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The Bugs are Burning

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The Bugs are Burning

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The Bugs are Burning
The Role of Eastern Europeans in the Exploitation, Subjugation and Murder of Their Jewish Neighbors During the Holocaust
By Dr. Sheldon Hersh and Dr. Robert Wolf
Devora Publishing (2009)
ISBN: 978-1-934-440-39-1

Reviewed by Simone Bonim - October 12, 2009

The history of the Holocaust is the story of calumny, inhumanity, and homicidal fury. It is also a story about courage, hope, and faith. Drs. Sheldon Hersh and Robert Wolf's new book, The Bugs are Burning focuses on one of the more sinister chapters in this chilling history. As such, this book provides a look at the role that many Eastern Europeans played in the destruction of their Jewish neighbors, and serves as a solid introduction of contemptible actions of far too many non-German Eastern Europeans during and after the Holocaust.

The support and collusion of these Eastern Europeans greatly aided Hitler's efforts to exterminate Eastern Europe's Jews. As the book shows, some of these Eastern Europeans helped the Nazis because they believed in the Nazi philosophy, and many more assisted in a bid to gain Jews' property and wealth or to simply 'rid' themselves of competitors or neighbors they did not like. Their assistance was also fueled by long ingrained antisemitism that has, and still does, permeate much of Eastern Europe. This is not to say that all Eastern Europeans aided the Nazis, in fact many risked their lives to save countless Jews and many fought bravely in the resistance and worked hard to repulse the Nazi invasion of their homelands. These efforts have been recorded in many fine books. However, what has been largely ignored is the history of those that aided the Nazis in the exploitation and murder of their Jewish neighbors. The Bugs are Burning sets the record straight.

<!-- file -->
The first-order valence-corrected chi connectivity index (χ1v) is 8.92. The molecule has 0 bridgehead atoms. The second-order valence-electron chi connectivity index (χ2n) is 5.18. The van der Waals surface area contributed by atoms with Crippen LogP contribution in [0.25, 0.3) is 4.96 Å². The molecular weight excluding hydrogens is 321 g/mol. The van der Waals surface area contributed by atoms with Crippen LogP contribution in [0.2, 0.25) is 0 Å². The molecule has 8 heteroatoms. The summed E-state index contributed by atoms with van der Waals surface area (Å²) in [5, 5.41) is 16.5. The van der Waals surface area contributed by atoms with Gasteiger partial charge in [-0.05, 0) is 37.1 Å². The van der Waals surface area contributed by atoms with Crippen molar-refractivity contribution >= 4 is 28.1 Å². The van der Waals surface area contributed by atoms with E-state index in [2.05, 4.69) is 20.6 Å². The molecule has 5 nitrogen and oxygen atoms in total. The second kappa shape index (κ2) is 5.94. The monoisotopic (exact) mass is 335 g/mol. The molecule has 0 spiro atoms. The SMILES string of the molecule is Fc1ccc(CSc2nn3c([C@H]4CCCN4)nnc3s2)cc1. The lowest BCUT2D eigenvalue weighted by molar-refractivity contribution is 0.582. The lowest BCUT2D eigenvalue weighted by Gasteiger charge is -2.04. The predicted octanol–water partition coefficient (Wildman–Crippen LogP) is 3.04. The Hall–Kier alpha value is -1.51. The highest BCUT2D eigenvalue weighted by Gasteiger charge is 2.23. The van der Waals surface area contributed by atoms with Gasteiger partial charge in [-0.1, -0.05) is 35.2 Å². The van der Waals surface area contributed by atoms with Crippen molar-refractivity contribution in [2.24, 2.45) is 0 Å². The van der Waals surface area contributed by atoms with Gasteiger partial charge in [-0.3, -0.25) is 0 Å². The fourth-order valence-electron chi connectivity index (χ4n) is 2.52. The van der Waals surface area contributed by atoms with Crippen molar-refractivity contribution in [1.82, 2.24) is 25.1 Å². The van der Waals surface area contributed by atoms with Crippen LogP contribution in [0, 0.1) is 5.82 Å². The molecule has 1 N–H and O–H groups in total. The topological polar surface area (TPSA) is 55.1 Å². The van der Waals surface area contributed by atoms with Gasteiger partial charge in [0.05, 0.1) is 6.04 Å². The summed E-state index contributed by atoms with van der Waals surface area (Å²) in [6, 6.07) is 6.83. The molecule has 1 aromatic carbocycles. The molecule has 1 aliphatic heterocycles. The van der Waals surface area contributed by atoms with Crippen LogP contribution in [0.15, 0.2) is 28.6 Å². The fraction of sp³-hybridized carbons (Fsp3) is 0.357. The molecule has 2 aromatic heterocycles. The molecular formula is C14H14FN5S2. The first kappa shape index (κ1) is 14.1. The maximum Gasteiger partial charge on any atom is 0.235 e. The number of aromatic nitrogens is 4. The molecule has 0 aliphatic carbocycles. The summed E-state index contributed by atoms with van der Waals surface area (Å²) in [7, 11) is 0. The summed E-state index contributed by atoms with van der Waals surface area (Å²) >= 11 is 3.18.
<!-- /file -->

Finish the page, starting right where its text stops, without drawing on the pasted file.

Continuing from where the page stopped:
Within the pages of The Bugs are Burning, the authors delineate why so many Eastern Europeans colluded with the Nazis to eliminate their Jewish neighbors and how their actions were perceived by their comrades who were not actively supporting the Nazis. After providing a general overview of the atmosphere in Eastern Europe at the time the Nazis invaded, the authors then proceed onto a nation by nation analysis of the how the 'locals' acted when given free reign by the Nazis to terrorize their Jewish neighbors, and detailing some of the many atrocities that occurred. The countries covered are, Lithuania, Latvia, the Ukraine, Hungary, Romania, Slovakia and Croatia, and Poland.

From these sordid overviews, the authors tackle some of the more repugnant, but largely ignored aspects of the Eastern European Holocaust, such as the popular pastime of Jew Hunting, and how even after the war ended, Eastern Europeans' continued persecuting Jews, including many survivors who were slaughtered upon returning home by their 'neighbors' who did not want to return properly that they had stolen from Jews during the war. The authors also look at how historians have slanted the truth in order to paint various regions and their peoples in a positive light, ignoring the atrocities that had been committed during the Holocaust. The book concludes with several charts detailing the 'numbers' associated with the slaughter of millions of Eastern European Jews.

Filled with graphic and heart-wrenching photographs, this is a hard book to not only read, but to simply look through. However, it is an important addition to the body of work on the History of the Holocaust and it should be read by all, both Jews and non-Jews alike who want to learn about this under-documented aspect of the Holocaust. Building upon the foundation laid in The Bugs are Burning, interested individuals will find the book's bibliography will guide them on their quest to learn more about this tragic chapter in Jewish history.

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